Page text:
The Personal Ordinariate of the Chair of St. Peter has posted the text of an address by Bishop Steven Lopes at the University of Vienna on March 28. It concerns primarily the role of the Congregation of the Faith where Bishop Lopes worked for 10 years before being named our bishop.
Generally speaking, by 1588, any matters concerning the faith and mores—often translated as “morals” but better understood as the manner in which the faith was practiced— came under the direct jurisdiction of the Congregation of the Holy Office. Its power extended not only to Rome and the Papal States, but, at least in theory, to 1 The Constitution Licet a diversis of Pope Julius III (15 February 1551) explicitly asserted the primacy of the Roman Inquisition in matters of faith over the claims of civil authorities, in this specific instance, the Republic of Venice. Page 4 of 18 every Catholic in every place. It had absolute jurisdiction in matters of heresy, schism, and apostasy.
This last reference is, of course, very important for our particular interest today in the question of corporate reunion of Anglicans and other groups with the Catholic Church. Responsibility for schism and apostasy has been the exclusive responsibility of the Congregation from the beginning and, to be clear, corporate reunion is the healing of of schism. There are other instances today at the Holy See for ecumenical dialogue and interreligious dialogue. In these dialogues, the full, visible unity of Christians in Eucharistic communion may be the ultimate goal, but it is a remote goal and a great deal of prior conversation and theological exchange is yet needed. But once that dialogue reaches the point of action, of asking explicitly for full communion, competence passes to the Congregation for the Doctrine of the Faith, which exercises responsibility in not only declaring schism, but in overcoming it. In the case of Anglican communities, they were clear in saying that the various dialogues over the years had led them to the point of accepting the Catholic faith to the extent that doctrinal difficulties were not posed by those communities seeking full communion. Indeed, many cited the publication of the Catechism of the Catholic Church as a decisive moment, as this compendium of the Church’s faith not only articulated “the faith once delivered to the Saints” but also provided a measure against which one could gauge the Catholicity of their own Ecclesial Community. For Catholic-minded Anglicans, this was essential.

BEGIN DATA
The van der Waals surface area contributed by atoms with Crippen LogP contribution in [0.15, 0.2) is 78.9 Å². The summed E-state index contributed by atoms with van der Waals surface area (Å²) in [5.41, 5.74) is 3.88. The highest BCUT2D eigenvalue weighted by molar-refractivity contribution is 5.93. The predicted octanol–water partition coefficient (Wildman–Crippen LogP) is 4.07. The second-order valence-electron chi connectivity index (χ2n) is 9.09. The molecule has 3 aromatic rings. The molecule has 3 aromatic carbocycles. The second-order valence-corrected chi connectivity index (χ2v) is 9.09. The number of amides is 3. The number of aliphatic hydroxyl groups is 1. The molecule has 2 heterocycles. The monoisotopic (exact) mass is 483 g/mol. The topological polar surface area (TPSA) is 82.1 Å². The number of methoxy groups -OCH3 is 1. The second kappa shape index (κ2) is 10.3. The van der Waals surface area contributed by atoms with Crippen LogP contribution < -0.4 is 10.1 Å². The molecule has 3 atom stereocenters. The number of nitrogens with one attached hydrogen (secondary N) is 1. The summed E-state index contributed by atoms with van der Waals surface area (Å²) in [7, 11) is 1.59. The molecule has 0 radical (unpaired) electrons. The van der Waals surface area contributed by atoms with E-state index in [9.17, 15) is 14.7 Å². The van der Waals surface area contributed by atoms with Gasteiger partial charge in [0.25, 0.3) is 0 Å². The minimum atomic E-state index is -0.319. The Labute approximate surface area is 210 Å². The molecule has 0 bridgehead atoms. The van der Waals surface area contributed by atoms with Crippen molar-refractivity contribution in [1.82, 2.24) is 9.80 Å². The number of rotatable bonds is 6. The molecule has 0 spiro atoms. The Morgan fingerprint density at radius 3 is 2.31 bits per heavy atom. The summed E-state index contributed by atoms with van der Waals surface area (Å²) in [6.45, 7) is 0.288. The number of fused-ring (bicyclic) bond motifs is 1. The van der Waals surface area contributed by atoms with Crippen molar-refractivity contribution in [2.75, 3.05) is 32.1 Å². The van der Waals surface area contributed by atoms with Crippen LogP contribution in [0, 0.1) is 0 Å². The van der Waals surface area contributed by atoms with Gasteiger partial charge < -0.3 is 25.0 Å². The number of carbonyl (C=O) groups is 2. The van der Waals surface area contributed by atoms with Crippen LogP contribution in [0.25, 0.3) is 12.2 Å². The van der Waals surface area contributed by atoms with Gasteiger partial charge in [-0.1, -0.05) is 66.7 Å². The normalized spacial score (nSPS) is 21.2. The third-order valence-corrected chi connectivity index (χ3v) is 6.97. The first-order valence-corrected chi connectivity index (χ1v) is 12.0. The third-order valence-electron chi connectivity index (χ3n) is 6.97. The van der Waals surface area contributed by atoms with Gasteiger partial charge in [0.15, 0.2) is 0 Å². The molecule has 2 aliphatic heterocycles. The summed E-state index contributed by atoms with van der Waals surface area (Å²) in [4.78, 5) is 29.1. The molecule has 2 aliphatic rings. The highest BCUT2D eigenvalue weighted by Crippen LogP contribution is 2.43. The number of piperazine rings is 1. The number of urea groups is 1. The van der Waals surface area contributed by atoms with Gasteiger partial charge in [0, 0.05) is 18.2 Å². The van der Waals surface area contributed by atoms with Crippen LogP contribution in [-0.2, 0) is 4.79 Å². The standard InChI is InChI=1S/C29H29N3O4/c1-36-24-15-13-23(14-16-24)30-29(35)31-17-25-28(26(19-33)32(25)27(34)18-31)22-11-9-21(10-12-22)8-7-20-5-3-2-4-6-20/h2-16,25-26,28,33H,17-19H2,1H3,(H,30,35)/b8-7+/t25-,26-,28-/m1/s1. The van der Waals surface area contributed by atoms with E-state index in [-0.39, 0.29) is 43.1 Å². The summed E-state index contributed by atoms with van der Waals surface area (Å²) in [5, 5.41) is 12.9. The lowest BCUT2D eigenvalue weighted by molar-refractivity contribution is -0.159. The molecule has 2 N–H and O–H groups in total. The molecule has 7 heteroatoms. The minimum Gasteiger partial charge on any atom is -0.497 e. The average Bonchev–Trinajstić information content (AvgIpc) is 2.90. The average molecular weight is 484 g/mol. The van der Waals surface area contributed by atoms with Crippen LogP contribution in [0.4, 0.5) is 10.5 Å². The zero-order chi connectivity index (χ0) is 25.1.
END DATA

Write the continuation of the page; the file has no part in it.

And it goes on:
The talk then goes on to give many details on what happened at the Congregation prior to Pope Benedict’s Apostolic Constitution Anglicanorum coetibus.
In 2007, the Congregation received a new cluster of letters from groups of Anglican clergy posing a different kind of question. Yes, they were writing to say that their own individual journeys of faith had led them to the point of seeking full communion with the Catholic Church. But they were also writing as pastors responsible for the care of souls. They were concerned for the faithful who were willing to follow them into the fullness of Catholic communion. What of them? Was the idea just to assimilate them into normal Catholic life? Would their faith and devotion, nurtured and developed in an Anglican context, survive that process of assimilation so that these faithful truly became Catholic? Could there not be some “space” opened up in the Catholic Church where the faith practices and devotional life of these faithful could continue to thrive? One such letter the Holy See could ignore. As it happened, within a span of 4 months, the Congregation received very similar letters from groups of Anglican clergy in England, from Texas in the United States, from Australia, and from the so-called continuing Anglican groups, notably the Traditional Anglican Communion. Some response on the part of the Catholic Church was required.
My Dear Web Elf, we need a special link to this document. It is hugely important for our archives.
Another impressive intervention from our bishop!
I hope the POCSP will post an English text of his talk at Herzogenrath that our Anglicanorum Coetibus Society president David Murphy attended and posted on here.